The Tea Party And The Constitution, Christopher W. Schmidt

All Faculty Scholarship

This Article considers the Tea Party as a constitutional movement. I explore the Tea Party’s ambitious effort to transform the role of the Constitution in American life, examining both the substance of the Tea Party’s constitutional claims and the tactics movement leaders have embraced for advancing these claims. No major social movement in modern American history has so explicitly tied its reform agenda to the Constitution. From the time when the Tea Party burst onto the American political scene in early 2009, its supporters claimed in no uncertain terms that much recent federal government action overstepped constitutionally defined ...


Elizabeth Cady Stanton And The Notion Of A Legal Class Of Gender, Tracy A. Thomas Mar 2011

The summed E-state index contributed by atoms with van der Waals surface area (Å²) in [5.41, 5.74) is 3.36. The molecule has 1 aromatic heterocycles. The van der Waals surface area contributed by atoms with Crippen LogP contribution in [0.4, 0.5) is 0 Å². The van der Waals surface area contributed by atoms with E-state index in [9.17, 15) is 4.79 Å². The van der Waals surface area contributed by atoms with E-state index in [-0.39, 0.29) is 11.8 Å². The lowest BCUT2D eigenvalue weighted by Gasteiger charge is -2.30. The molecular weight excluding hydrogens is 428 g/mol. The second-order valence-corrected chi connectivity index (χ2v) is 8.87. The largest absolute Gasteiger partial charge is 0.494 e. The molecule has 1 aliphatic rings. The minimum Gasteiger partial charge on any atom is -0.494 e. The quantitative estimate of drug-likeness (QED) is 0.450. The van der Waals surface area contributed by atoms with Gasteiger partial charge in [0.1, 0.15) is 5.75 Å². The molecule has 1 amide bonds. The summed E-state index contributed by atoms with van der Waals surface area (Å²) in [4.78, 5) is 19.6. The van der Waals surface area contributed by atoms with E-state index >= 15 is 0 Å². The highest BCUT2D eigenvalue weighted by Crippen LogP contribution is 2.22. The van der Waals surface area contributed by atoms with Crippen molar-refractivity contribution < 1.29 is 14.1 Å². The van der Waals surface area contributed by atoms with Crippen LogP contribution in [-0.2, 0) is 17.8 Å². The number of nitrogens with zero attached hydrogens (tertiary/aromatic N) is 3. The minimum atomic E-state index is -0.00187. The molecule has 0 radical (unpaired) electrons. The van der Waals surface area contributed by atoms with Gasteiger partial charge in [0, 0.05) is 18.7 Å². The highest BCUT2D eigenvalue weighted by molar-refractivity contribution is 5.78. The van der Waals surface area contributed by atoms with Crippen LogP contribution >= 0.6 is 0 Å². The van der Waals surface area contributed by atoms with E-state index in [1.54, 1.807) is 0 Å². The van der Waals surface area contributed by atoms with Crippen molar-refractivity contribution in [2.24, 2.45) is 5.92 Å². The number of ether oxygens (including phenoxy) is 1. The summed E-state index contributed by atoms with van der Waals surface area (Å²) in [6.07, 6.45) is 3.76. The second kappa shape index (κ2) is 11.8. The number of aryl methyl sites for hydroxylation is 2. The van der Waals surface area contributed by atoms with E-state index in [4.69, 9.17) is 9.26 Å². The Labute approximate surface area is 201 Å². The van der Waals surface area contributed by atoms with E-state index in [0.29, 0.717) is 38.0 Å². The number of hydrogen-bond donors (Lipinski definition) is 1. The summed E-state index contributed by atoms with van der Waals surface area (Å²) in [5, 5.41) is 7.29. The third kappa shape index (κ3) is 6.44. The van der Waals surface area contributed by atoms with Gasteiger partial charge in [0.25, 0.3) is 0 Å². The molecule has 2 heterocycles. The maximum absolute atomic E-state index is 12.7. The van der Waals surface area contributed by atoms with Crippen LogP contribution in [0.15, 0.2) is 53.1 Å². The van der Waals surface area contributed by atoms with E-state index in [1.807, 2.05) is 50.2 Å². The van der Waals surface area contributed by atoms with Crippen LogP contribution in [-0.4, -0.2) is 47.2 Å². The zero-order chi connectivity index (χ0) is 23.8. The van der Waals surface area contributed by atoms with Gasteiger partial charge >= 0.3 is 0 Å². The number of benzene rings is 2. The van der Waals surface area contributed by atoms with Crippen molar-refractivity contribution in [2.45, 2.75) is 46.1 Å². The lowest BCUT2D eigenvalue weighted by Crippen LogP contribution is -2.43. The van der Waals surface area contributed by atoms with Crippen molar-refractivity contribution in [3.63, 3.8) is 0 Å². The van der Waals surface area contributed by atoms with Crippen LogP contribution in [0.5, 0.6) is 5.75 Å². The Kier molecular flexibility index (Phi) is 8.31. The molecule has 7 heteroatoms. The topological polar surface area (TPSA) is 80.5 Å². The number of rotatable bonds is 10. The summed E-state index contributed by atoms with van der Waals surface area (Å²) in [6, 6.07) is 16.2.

Elizabeth Cady Stanton And The Notion Of A Legal Class Of Gender, Tracy A. Thomas

Akron Law Publications

In the mid-nineteenth century, Elizabeth Cady Stanton used narratives of women and their involvement with the law of domestic relations to collectivize women. This recognition of a gender class was the first step towards women’s transformation of the law. Stanton’s stories of working-class women, immigrants, Mormon polygamist wives, and privileged white women revealed common realities among women in an effort to form a collective conscious. The parable-like stories were designed to inspire a collective consciousness among women, one capable of arousing them to social and political action. For to Stanton’s consternation, women showed a lack of appreciation ...


Law, History, And Feminism, Tracy A. Thomas Mar 2011